The Los Angeles Times’ troll game is strong, very strong.
The Gray Lady has a somewhat condescending habit of “discovering” new places and informing its ostensibly elite readership of them as if for the first time. (In fairness, they do this with neighborhoods in NYC as well; stay out of Ridgewood, vultures!)
So two weeks ago did the New York Times discover New Yorkers were, gasp, moving to this place called Los Angeles, which they basically framed as an up-and-coming coastal franchise called West Williamsburg:
Indeed, Los Angeles has seemingly become the flight fantasy of choice for the likes of Ms. Turner, who insists that anything good she was giving up in overpriced, overstressed Brooklyn is already in place on the booming east side of Los Angeles: the in-season Zambian coffee outposts, the galleries, the vintage clothing boutiques.
…Bearded young New Yorkers can snap up brioche tarts at Proof Bakery in Atwater Village, visit gallery shows at Shepard Fairey’s Subliminal Projects in Echo Park, or settle in over barrel-aged rye cocktails at Bar Stella in Silver Lake, and scarcely realize they are more than a stroll away from McCarren Park, except for the 70-degree sunshine tickling their cheeks in February.
In the LA Times, Ann Friedman skewered this gothamicentricity Thursday with a post of her own about Angelenos moving to “New York, that East Coast city often stereotyped as a taco-less wasteland without height restrictions.”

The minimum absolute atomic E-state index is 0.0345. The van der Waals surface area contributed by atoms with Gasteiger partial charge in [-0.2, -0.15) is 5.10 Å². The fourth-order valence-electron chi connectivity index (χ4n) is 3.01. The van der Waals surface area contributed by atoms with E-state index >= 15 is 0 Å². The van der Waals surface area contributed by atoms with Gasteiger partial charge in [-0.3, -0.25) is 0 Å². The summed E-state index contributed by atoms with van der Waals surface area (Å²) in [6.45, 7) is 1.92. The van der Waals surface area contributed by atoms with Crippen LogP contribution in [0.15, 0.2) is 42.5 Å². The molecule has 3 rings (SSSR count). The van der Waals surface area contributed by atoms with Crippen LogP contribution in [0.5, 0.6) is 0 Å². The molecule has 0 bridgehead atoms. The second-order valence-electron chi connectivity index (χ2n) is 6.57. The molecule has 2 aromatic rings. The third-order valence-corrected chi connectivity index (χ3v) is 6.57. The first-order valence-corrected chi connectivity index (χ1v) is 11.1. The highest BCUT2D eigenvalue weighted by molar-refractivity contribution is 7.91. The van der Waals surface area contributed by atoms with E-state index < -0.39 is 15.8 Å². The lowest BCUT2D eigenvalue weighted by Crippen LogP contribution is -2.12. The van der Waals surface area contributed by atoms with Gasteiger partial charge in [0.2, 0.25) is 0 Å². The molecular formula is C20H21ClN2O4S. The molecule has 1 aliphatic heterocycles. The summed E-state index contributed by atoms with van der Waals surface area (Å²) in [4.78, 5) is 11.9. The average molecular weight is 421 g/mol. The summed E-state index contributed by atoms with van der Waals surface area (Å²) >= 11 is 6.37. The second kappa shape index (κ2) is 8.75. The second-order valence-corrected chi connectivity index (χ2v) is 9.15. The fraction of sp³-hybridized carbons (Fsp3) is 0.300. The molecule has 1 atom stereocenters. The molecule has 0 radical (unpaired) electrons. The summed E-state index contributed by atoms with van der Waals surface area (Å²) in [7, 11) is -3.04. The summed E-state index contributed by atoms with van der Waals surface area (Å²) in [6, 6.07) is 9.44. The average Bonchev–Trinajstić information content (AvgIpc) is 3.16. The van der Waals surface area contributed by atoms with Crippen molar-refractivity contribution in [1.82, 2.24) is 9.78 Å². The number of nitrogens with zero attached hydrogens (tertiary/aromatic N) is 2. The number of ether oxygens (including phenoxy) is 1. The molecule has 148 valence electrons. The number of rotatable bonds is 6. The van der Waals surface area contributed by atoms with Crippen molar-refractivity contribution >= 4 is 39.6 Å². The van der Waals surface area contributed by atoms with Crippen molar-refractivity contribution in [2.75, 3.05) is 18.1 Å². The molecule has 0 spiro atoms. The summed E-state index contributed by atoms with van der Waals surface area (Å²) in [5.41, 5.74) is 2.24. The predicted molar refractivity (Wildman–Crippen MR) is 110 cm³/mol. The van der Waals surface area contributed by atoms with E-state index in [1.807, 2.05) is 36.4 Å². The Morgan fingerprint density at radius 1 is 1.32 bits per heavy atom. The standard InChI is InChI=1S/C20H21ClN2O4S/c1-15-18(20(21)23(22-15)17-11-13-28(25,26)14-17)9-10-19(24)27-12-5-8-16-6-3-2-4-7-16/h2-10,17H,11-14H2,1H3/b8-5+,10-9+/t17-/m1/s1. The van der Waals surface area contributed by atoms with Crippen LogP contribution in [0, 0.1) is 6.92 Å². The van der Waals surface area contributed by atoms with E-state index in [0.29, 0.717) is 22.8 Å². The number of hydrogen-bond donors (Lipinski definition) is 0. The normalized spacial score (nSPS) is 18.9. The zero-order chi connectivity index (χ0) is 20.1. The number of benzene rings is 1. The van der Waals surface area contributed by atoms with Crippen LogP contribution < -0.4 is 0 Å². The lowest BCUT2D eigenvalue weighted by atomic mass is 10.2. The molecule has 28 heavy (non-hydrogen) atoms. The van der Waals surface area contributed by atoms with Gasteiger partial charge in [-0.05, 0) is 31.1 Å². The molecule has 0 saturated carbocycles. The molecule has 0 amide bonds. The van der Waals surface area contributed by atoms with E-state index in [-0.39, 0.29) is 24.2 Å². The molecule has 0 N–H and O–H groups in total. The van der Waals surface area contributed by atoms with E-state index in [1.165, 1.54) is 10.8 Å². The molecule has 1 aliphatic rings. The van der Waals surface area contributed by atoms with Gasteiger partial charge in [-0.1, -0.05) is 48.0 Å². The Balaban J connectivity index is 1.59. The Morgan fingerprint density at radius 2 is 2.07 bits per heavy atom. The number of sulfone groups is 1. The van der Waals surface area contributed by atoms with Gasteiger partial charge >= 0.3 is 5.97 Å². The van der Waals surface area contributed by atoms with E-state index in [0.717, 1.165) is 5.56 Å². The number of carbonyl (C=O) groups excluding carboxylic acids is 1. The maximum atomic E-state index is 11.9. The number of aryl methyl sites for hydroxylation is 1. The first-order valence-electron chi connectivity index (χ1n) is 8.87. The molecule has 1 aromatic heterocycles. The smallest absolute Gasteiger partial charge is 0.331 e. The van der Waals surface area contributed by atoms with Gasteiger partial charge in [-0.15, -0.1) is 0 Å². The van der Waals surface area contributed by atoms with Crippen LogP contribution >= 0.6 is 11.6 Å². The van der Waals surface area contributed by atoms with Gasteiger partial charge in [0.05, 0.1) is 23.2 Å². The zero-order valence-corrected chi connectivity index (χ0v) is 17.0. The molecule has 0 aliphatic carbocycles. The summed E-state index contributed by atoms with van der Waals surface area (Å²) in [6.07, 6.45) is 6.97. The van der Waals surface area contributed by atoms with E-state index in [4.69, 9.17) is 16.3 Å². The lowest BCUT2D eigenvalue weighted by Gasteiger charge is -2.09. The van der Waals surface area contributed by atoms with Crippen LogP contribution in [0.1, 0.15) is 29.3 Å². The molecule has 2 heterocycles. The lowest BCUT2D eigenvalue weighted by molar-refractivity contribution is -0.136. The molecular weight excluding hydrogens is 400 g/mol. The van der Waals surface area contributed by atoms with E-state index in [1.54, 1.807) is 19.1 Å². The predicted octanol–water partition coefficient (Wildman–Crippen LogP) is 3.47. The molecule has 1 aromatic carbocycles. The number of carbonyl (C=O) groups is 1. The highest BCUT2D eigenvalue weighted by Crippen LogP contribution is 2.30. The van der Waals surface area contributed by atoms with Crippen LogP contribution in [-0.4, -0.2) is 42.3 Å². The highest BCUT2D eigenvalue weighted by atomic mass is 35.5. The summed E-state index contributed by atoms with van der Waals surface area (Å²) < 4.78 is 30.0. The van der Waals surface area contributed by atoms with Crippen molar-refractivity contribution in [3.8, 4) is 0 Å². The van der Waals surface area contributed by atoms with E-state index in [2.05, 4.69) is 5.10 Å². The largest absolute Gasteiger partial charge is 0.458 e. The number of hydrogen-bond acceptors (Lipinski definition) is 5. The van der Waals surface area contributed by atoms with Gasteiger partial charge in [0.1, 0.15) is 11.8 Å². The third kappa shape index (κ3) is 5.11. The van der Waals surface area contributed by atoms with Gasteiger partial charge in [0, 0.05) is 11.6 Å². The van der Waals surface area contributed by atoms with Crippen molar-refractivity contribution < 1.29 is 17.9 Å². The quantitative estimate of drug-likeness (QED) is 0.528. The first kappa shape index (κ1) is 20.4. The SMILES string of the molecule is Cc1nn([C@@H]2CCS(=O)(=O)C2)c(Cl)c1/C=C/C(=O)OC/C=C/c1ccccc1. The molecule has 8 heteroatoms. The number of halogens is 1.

This reads as though it were quite satisfying to write:
Southern Californians are overcoming their fears of subway germs, and reversing the American directive to go west. They’re finding that New York is more than a capitalist prison that runs on the fumes of the finance industry and nostalgia for CBGB. It now offers many of the lifestyle amenities that their hometown has boasted for decades.
Not too long ago, Angelenos thought of New York as a veritable food desert; as recently as the 1990s, poppy-seed bagels were considered the lone culinary standout. These days, however, New Yorkers can sidle up to the juice bar 3 Roots in Greenpoint for liquid kale and wheatgrass, or stop by Sun in Bloom in Park Slope for a raw-food lunch.
Nikka Graff Lanzerone, an Angeleno who moved to New York after college, has even discovered an In-N-Out Burger replacement called Shake Shack. She notes that it’s a close, if more expensive, second to her childhood favorite.
As an Angeleno-born Queens resident, I’m giving my hometown the advantage in this squabble. New York still has the better public transportation.
[h/t LA Times]
[Image via Ben K Adams / Flickr]
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